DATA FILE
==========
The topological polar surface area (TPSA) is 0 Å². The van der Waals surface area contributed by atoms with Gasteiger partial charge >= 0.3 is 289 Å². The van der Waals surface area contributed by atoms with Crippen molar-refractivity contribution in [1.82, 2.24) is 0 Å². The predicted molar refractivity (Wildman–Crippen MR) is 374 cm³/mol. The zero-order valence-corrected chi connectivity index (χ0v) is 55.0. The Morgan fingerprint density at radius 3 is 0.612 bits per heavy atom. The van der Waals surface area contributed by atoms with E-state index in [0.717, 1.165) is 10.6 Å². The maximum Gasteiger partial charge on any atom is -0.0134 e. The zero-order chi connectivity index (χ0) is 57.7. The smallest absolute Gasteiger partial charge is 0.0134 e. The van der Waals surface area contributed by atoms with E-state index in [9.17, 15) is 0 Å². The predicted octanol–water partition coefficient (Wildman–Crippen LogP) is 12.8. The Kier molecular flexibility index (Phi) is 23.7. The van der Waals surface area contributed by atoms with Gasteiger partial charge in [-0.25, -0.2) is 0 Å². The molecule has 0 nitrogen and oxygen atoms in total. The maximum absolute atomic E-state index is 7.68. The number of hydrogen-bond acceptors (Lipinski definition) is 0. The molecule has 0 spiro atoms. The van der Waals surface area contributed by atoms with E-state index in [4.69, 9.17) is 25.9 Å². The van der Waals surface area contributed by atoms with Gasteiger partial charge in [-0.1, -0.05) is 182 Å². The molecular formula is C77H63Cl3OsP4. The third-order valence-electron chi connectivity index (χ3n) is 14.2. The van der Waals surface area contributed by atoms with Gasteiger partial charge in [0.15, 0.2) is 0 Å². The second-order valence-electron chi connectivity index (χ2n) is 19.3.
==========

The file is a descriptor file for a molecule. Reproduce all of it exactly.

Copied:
The topological polar surface area (TPSA) is 0 Å². The van der Waals surface area contributed by atoms with Gasteiger partial charge >= 0.3 is 289 Å². The van der Waals surface area contributed by atoms with Crippen molar-refractivity contribution in [1.82, 2.24) is 0 Å². The predicted molar refractivity (Wildman–Crippen MR) is 374 cm³/mol. The zero-order valence-corrected chi connectivity index (χ0v) is 55.0. The Morgan fingerprint density at radius 3 is 0.612 bits per heavy atom. The van der Waals surface area contributed by atoms with E-state index in [0.717, 1.165) is 10.6 Å². The maximum Gasteiger partial charge on any atom is -0.0134 e. The zero-order chi connectivity index (χ0) is 57.7. The smallest absolute Gasteiger partial charge is 0.0134 e. The van der Waals surface area contributed by atoms with E-state index in [9.17, 15) is 0 Å². The predicted octanol–water partition coefficient (Wildman–Crippen LogP) is 12.8. The Kier molecular flexibility index (Phi) is 23.7. The van der Waals surface area contributed by atoms with Gasteiger partial charge in [-0.25, -0.2) is 0 Å². The molecule has 0 nitrogen and oxygen atoms in total. The maximum absolute atomic E-state index is 7.68. The number of hydrogen-bond acceptors (Lipinski definition) is 0. The molecule has 0 spiro atoms. The van der Waals surface area contributed by atoms with E-state index in [4.69, 9.17) is 25.9 Å². The van der Waals surface area contributed by atoms with Gasteiger partial charge in [-0.1, -0.05) is 182 Å². The molecular formula is C77H63Cl3OsP4. The third-order valence-electron chi connectivity index (χ3n) is 14.2. The van der Waals surface area contributed by atoms with Gasteiger partial charge in [0.15, 0.2) is 0 Å². The second-order valence-electron chi connectivity index (χ2n) is 19.3.